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Top 3D Printing Stories This Week: May 26

Posted by Spencer Steele on

Every Friday, we pick 3 of the week’s most interesting stories from the world of 3d printing.
If you want to understand how cars, planes, buildings and military systems will be made in the years ahead, check out the stories below — some that we published and some from other sources.
1. Construction Giant AECOM Set to Use Concrete 3D Printing
Another one of the world's top construction and project development firms has now made a commitment to concrete 3d printing.  Los Angeles based AECOM has signed an agreement with WinSun, the Chinese experts on 3d concrete printing.
This follows news from a few weeks ago that Swedish based construction giants Skanska is developing technology in house to use concrete 3d printing to build large scale objects.
concrete 3d printing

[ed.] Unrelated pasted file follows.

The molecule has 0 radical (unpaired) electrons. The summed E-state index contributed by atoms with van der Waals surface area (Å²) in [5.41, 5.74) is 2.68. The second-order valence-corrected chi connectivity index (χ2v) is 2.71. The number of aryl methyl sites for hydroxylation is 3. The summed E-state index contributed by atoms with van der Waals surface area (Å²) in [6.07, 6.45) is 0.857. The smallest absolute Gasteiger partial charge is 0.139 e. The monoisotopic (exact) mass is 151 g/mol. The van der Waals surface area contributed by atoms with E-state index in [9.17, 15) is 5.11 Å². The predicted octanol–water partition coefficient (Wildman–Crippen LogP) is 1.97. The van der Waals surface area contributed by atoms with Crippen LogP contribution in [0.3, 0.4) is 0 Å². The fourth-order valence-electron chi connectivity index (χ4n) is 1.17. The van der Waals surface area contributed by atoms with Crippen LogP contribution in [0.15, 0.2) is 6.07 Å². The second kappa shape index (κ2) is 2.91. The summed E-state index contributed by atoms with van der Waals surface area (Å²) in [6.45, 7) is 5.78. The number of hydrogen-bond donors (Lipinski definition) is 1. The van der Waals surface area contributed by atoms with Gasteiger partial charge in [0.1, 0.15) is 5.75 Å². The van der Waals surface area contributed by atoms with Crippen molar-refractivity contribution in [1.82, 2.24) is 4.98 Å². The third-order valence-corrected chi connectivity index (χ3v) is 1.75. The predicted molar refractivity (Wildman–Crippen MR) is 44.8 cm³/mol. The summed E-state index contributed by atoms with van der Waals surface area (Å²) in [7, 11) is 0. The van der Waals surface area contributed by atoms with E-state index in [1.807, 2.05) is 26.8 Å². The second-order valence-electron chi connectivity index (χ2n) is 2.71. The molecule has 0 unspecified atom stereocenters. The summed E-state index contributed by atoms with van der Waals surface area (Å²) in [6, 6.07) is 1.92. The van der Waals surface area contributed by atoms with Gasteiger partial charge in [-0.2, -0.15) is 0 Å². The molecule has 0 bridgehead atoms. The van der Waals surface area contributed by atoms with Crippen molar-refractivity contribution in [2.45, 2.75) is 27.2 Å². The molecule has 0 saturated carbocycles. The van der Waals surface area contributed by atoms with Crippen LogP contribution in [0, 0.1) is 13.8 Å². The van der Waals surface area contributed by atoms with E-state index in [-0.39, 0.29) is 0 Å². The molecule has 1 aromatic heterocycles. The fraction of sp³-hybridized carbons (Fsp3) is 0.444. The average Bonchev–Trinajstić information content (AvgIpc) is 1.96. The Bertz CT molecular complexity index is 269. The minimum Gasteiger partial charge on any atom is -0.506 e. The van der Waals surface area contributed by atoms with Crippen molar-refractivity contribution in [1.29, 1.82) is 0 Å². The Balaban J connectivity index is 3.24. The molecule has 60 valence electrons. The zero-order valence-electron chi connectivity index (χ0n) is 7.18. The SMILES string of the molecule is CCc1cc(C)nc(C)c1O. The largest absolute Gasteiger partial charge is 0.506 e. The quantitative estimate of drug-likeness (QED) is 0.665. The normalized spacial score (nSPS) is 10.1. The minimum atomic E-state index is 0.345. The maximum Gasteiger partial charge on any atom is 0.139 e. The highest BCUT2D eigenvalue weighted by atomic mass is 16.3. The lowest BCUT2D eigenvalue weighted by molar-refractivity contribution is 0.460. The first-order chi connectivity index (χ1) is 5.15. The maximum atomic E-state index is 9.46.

2. US Air Force Looking to 3D Print Next Gen Mother of All Bombs

The next “Mother of All Bombs” will probably be smaller, leaner and lighter but will still pack a punch.

It’s what scientists and engineers at the Air Force Research Lab are working on as part of their next-generation munition concept.

Part of the Advanced Ordnance Technologies program, the bomb could be structured to be lighter by using 3D-printed reconstructed loads within the bomb instead of in the casing — plus distributed blast yields, said Dr. John Corley, the core technical competency lead for ordnance sciences at AFRL.

Read More.

3d printing air force moab

3.  Canada Invests over $15 Million into University 3D Printing Lab
Government investments keep adding up at a cutting-edge University of Waterloo lab dedicated to additive manufacturing. On Wednesday, the federal government announced an $8.9 million investment in the university's Multi-Scale Additive Manufacturing Lab; the province has already provided $6.2 million in funding to the lab.

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